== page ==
We’re just asking you not to kill us.
— Akosua Boadi-Agyemang
Once again, I would like to thank Akosua, Alexis, Ayobami, Charles, Eleisse, and Agang for sharing their raw and unfiltered reflections with me and many others at The Lunch Break: Share Black Voices (watch here). In Part 1: The Broken System, I wrote about Alexis and Charles’ challenges in the education system, Ayobami and Eleisse’s harsh realizations that came with their skin colour, and Agang’s perspectives on the “good black” and “bad black” binary. I also touched on some controversial facts about the prison system from the Netflix documentary, 13TH. In Part 2, I will discuss what it really means to declare #AllLivesMatter or to claim that you “don’t see colour” as well as how the model minority myth can perpetuate anti-blackness.
Minorities will never be able to unlearn their trauma.
— Alexis Harmon
People may think that saying “I don’t see colour” suggests that they are not racist against people of colour, but this statement has much deeper implications. From Alexis’ perspective, these four words mean that you don’t see the differences of the life experiences that minorities live. Growing up black is different from growing up without colour; children are taught to assimilate and fit the “good black” persona because the slightest mistakes could get you into the most trouble. These experiences cannot—and should not—be compared or made insignificant. As Akosua states, you cannot be an ally and say “I don’t see colour” because it is a complete erasure of the pain and trauma that black people have experienced.
Why are people so threatened by #BlackLivesMatter?
— Akosua Boadi-Agyemang
Those who declare #AllLivesMatter in response to the #BlackLivesMatter are not getting the message. Eleisse provides an example about a burning house on fire; but when the ambulance arrives with a water hose, someone else is shouting “but all houses matter, why are you just watering that house?”. Surely, you see how ridiculous the situation is because the house on fire is the one that needs the water. This movement is not about asking for any special treatment—black people are simply asking to be treated normally.
The “Model Minority” Myth
Before attending an internal event between the Asians in Microsoft and Blacklight community, I did not know about the “Model Minority” persona. Sarah Soon Ling Blackburn and Dr. Myra Washington defined and discussed “structural racism”, which is a belief that puts whiteness in a dominant position and casts people of colour as disadvantageous. Whether we intend to or not, we all say and do things that uphold structural racism.
Myra gives the example of her half-black and half-korean childhood. Her Korean mother did not want Myra and her siblings to turn “dark” during the summertime because she saw dark skin colour as undesirable. Myra’s father had to remind his wife that the kids would always be some shade of brown because he was black.
Essentially, the “model minority” refers to a non-dominant group deemed to have greater success than other minority groups, and is used as a standard to judge other minority groups. Typically, this persona refers to Chinese Asians, who are stereotyped as smart, hardworking, and polite. These stereotypes actually perpetuate anti-blackness by contrasting “asian discipline” with “black laziness” or “asian correctness” with “black criminality”. Sarah and Myra discussed a lot more, but the main point is that we need to acknowledge that the ‘Model Minority’ Myth is used as a racial wedge between Asians and Blacks and needs to be dismantled alongside other forms of oppression and discrimination. To do this, Myra suggests evolving from being an “ally” to becoming an “accomplice” (read this article to learn more).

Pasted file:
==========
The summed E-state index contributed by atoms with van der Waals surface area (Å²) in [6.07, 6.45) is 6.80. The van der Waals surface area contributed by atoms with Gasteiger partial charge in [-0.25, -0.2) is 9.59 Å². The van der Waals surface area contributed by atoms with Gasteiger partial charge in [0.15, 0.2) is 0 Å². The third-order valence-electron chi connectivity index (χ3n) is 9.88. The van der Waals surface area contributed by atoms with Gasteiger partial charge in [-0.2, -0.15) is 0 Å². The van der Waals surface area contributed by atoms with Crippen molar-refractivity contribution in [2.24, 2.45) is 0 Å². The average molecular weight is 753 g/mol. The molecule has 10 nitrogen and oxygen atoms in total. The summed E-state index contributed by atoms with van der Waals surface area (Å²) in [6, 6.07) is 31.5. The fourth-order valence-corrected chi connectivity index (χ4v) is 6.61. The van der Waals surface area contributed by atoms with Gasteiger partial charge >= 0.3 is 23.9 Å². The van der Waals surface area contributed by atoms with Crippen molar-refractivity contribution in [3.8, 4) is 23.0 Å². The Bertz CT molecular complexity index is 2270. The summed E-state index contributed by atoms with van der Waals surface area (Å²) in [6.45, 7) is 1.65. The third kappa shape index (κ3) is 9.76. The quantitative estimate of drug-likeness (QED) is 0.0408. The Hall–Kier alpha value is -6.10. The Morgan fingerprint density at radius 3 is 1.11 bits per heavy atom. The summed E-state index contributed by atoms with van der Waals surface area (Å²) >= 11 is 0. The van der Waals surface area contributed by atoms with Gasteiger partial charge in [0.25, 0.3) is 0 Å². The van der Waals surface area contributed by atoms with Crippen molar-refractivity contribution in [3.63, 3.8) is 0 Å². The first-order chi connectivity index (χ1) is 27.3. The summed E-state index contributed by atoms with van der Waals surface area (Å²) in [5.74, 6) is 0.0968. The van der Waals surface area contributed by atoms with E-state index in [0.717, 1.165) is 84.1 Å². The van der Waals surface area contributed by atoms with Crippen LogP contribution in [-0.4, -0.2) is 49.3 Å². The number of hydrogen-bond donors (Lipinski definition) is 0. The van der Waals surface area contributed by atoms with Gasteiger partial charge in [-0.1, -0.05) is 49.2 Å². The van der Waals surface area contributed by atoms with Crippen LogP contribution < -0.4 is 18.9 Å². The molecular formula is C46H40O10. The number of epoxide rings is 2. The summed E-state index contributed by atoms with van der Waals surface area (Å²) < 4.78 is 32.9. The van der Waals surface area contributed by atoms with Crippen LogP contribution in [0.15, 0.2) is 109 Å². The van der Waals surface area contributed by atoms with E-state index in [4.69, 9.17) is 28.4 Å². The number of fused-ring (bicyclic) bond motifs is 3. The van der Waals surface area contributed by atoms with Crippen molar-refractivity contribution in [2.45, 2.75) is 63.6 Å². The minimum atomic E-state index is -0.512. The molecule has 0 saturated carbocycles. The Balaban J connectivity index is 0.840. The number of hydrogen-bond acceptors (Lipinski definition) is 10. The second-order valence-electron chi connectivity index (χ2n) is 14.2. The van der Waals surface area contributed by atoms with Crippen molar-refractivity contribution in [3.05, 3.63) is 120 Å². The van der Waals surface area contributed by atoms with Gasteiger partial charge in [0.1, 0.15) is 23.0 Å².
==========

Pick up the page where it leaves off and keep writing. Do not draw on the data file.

By the end of Part 2, I hope that you have become more aware of what it really means to say “I don’t see colour” and #AllLivesMatter in response to this movement. You have read some perspectives that clarify the negative implications and you have also learned about the “Model Minority” persona and how it perpetuates anti-blackness. I know that I have only touched on the tip of the iceberg in these 2 blog posts, and that we still have a lot more to learn and do when it comes to dismantling structural racism.
3 Things You Can Do Right Now
- Realize how ill-informed the general public — including yourself — is when it comes to understanding the history behind #BlackLivesMatter
- Educate yourselfthrough research and awareness (check out linktr.ee/sgdmstt for resources) and watch documentaries like 13TH
- Provide your support while being safe, smart, and sensible to everything that is going on right now (donate, sign petitions, post on social media, protest, #BuyBlack, etc…)
Please note that my intentions with donating $5 on behalf of each person who shares Part 1 or 2 of my blog posts are to help with raising further awareness. Although I originally thought of donating $100 right away, I did not think that it would make as much of an impact in getting people to take action instead of hiding behind the hashtag. Inspired by those who matched donations, I also wanted to find a way to acknowledge those who want to donate, but may not have the means to do so at this moment. I will also be extending this donation to those who take the time to sign a petition.
If you want to take part in this, please send a screenshot of your shared post or signed petition to firstname.lastname@example.org by June 28, 2020 (I will be making the donation on June 29, 2020).